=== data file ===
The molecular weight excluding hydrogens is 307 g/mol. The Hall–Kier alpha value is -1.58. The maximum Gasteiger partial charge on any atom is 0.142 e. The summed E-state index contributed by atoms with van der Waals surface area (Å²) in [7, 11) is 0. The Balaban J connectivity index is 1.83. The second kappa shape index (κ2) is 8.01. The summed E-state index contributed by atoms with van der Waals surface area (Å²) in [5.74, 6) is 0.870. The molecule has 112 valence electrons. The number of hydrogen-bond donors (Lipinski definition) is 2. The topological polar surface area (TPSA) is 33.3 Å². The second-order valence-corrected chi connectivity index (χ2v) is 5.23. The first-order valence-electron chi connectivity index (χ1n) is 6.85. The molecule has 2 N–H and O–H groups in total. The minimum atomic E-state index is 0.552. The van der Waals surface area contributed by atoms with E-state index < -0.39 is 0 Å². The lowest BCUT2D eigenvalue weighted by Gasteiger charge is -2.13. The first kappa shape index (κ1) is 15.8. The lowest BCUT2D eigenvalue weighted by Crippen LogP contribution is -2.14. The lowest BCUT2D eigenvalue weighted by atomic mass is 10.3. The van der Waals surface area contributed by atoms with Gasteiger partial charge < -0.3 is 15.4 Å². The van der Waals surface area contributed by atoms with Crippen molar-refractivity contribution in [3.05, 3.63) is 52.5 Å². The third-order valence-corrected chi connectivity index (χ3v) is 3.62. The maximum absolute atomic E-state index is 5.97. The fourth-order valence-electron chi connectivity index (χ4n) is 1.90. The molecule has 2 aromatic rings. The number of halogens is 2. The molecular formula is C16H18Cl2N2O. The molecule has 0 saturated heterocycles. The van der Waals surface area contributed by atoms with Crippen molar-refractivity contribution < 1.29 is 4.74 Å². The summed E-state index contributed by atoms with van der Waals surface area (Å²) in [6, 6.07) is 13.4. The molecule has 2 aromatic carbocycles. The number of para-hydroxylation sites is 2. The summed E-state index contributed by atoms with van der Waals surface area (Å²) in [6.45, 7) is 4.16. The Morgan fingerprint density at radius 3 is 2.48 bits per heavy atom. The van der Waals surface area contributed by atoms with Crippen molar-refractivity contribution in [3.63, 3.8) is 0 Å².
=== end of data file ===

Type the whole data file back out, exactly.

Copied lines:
The molecular weight excluding hydrogens is 307 g/mol. The Hall–Kier alpha value is -1.58. The maximum Gasteiger partial charge on any atom is 0.142 e. The summed E-state index contributed by atoms with van der Waals surface area (Å²) in [7, 11) is 0. The Balaban J connectivity index is 1.83. The second kappa shape index (κ2) is 8.01. The summed E-state index contributed by atoms with van der Waals surface area (Å²) in [5.74, 6) is 0.870. The molecule has 112 valence electrons. The number of hydrogen-bond donors (Lipinski definition) is 2. The topological polar surface area (TPSA) is 33.3 Å². The second-order valence-corrected chi connectivity index (χ2v) is 5.23. The first-order valence-electron chi connectivity index (χ1n) is 6.85. The molecule has 2 N–H and O–H groups in total. The minimum atomic E-state index is 0.552. The van der Waals surface area contributed by atoms with E-state index < -0.39 is 0 Å². The lowest BCUT2D eigenvalue weighted by Gasteiger charge is -2.13. The first kappa shape index (κ1) is 15.8. The lowest BCUT2D eigenvalue weighted by Crippen LogP contribution is -2.14. The lowest BCUT2D eigenvalue weighted by atomic mass is 10.3. The van der Waals surface area contributed by atoms with Gasteiger partial charge < -0.3 is 15.4 Å². The van der Waals surface area contributed by atoms with Crippen molar-refractivity contribution in [3.05, 3.63) is 52.5 Å². The third-order valence-corrected chi connectivity index (χ3v) is 3.62. The maximum absolute atomic E-state index is 5.97. The fourth-order valence-electron chi connectivity index (χ4n) is 1.90. The molecule has 2 aromatic rings. The number of halogens is 2. The molecular formula is C16H18Cl2N2O. The molecule has 0 saturated heterocycles. The van der Waals surface area contributed by atoms with Crippen molar-refractivity contribution < 1.29 is 4.74 Å². The summed E-state index contributed by atoms with van der Waals surface area (Å²) in [6, 6.07) is 13.4. The molecule has 2 aromatic carbocycles. The number of para-hydroxylation sites is 2. The summed E-state index contributed by atoms with van der Waals surface area (Å²) in [6.45, 7) is 4.16. The Morgan fingerprint density at radius 3 is 2.48 bits per heavy atom. The van der Waals surface area contributed by atoms with Crippen molar-refractivity contribution in [3.63, 3.8) is 0 Å².